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Year : 2020  |  Volume : 33  |  Issue : 3  |  Page : 739-743

Stem cell therapy for dilated cardiomyopathy: systematic review of the existing data and ongoing trials

1 Department of Cardiology, Faculty of Medicine, Menoufia University, Menoufia, Egypt
2 Department of Cardiology, Ministry of Health, Tanta, Egypt

Correspondence Address:
Ehsan S Sarhan
Tanta, Gharbia 31511
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Source of Support: None, Conflict of Interest: None

DOI: 10.4103/mmj.mmj_397_18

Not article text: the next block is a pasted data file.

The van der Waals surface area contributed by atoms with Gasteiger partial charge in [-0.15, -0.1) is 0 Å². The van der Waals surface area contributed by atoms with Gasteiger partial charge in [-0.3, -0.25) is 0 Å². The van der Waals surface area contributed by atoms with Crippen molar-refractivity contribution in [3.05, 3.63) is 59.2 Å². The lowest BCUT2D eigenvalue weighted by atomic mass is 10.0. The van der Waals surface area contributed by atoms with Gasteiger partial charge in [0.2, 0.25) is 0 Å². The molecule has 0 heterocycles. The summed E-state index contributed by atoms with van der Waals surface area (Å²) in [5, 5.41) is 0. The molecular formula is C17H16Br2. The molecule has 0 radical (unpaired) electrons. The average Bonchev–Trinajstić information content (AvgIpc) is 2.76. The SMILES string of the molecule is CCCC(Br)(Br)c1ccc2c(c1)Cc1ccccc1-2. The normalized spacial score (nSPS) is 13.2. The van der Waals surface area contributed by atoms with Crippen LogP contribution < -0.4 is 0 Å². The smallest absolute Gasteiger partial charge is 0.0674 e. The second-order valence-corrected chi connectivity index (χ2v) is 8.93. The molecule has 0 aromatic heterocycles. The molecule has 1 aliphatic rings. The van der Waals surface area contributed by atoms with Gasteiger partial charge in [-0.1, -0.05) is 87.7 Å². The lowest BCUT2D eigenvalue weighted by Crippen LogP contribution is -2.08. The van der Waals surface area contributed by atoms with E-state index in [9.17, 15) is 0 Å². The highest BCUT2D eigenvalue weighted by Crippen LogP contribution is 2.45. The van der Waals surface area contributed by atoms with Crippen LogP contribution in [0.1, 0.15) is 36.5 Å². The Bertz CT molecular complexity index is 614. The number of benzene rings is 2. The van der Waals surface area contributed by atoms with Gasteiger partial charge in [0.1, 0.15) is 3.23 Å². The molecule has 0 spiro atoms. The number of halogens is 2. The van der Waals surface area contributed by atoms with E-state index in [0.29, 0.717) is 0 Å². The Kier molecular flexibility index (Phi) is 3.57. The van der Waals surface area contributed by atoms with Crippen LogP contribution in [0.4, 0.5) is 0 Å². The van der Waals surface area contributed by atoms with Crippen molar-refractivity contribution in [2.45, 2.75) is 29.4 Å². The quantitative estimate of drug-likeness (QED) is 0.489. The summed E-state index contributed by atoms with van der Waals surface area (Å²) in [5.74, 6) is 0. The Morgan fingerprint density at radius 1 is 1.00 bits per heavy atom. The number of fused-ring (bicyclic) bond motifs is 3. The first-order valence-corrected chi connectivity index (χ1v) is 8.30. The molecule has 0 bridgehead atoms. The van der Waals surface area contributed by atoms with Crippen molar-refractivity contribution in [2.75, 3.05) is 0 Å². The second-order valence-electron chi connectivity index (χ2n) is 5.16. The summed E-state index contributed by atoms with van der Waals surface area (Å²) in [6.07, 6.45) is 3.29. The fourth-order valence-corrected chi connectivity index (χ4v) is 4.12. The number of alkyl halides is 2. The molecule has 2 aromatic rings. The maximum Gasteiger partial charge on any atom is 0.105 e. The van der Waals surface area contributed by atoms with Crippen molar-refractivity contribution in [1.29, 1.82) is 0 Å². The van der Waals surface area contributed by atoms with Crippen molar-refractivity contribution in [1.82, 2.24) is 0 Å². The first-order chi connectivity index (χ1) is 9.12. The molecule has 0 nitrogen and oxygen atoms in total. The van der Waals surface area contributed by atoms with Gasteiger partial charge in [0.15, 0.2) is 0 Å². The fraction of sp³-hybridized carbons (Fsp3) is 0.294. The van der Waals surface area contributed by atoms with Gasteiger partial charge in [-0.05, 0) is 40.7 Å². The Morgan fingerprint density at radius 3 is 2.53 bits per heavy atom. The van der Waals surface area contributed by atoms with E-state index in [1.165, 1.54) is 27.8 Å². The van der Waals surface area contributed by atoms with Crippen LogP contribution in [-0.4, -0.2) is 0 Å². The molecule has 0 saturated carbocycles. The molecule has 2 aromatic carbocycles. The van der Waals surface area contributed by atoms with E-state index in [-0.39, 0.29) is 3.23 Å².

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Objectives The aim of this review is to preview recent advances in clinical applications of stem cell therapy in nonischemic dilated cardiomyopathy (DCM). Data sources PubMed and OVID Library were searched. There was no restriction on the publication year. Articles in English language only were reviewed. Clinicaltrials.gov was searched also to find ongoing and unpublished trials. Study selection Studies that included adult DCM patients injected with any type of stem cells were selected. Data extraction: in this review, data from published studies were manually extracted and summarized. Data synthesis In this review, the data revealed that stem cell therapy can change the course of the disease through improving Left Ventricular Ejection Fraction (LVEF), New York Heart Association (NYHA) functional class, exercise tolerance, and quality of life of the patients. Findings The results of clinical trials in this field are encouraging, so DCM may be a more attractive target for stem cell therapy than chronic ischemic heart failure, where studies up till now failed to demonstrate a standardized result of treatment with stem cells on myocardial performance. Conclusion Stem cells have been considered in the treatment of DCM to improve myocardial performance, functional capacity, and neurohumoral activation; this may pave the way for more prevalent clinical use in DCM treatment. Future stem cell methods ought to aim for additional individual therapeutic approach by establishing the optimum stem cell type or their combination, dose, and delivery technique for each patient adjusted for the patient's age and stage of the disease.

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